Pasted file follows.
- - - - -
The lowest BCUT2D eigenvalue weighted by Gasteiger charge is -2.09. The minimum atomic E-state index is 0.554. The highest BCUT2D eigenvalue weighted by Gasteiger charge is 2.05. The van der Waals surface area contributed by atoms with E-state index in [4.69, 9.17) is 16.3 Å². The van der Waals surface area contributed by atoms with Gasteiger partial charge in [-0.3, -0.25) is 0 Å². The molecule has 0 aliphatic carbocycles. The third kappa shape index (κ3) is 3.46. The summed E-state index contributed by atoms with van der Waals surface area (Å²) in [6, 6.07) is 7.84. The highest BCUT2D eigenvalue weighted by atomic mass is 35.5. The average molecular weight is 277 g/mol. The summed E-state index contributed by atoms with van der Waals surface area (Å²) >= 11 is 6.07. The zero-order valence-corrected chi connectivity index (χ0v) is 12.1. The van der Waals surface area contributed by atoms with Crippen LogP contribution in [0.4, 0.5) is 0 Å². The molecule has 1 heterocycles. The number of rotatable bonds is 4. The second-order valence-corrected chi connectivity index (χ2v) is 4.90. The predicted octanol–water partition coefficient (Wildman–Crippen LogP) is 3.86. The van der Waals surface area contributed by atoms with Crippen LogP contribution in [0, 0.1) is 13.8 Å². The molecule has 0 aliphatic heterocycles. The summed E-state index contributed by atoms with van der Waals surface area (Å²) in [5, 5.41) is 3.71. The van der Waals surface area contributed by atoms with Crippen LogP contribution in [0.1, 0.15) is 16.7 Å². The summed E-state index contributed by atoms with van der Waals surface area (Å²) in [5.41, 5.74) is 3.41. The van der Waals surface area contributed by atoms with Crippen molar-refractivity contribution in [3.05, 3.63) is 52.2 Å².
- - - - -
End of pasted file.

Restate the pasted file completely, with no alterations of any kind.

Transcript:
The lowest BCUT2D eigenvalue weighted by Gasteiger charge is -2.09. The minimum atomic E-state index is 0.554. The highest BCUT2D eigenvalue weighted by Gasteiger charge is 2.05. The van der Waals surface area contributed by atoms with E-state index in [4.69, 9.17) is 16.3 Å². The van der Waals surface area contributed by atoms with Gasteiger partial charge in [-0.3, -0.25) is 0 Å². The molecule has 0 aliphatic carbocycles. The third kappa shape index (κ3) is 3.46. The summed E-state index contributed by atoms with van der Waals surface area (Å²) in [6, 6.07) is 7.84. The highest BCUT2D eigenvalue weighted by atomic mass is 35.5. The average molecular weight is 277 g/mol. The summed E-state index contributed by atoms with van der Waals surface area (Å²) >= 11 is 6.07. The zero-order valence-corrected chi connectivity index (χ0v) is 12.1. The van der Waals surface area contributed by atoms with Crippen LogP contribution in [0.4, 0.5) is 0 Å². The molecule has 1 heterocycles. The number of rotatable bonds is 4. The second-order valence-corrected chi connectivity index (χ2v) is 4.90. The predicted octanol–water partition coefficient (Wildman–Crippen LogP) is 3.86. The van der Waals surface area contributed by atoms with Crippen LogP contribution in [0, 0.1) is 13.8 Å². The molecule has 0 aliphatic heterocycles. The summed E-state index contributed by atoms with van der Waals surface area (Å²) in [5, 5.41) is 3.71. The van der Waals surface area contributed by atoms with Crippen LogP contribution in [0.1, 0.15) is 16.7 Å². The summed E-state index contributed by atoms with van der Waals surface area (Å²) in [5.41, 5.74) is 3.41. The van der Waals surface area contributed by atoms with Crippen molar-refractivity contribution in [3.05, 3.63) is 52.2 Å².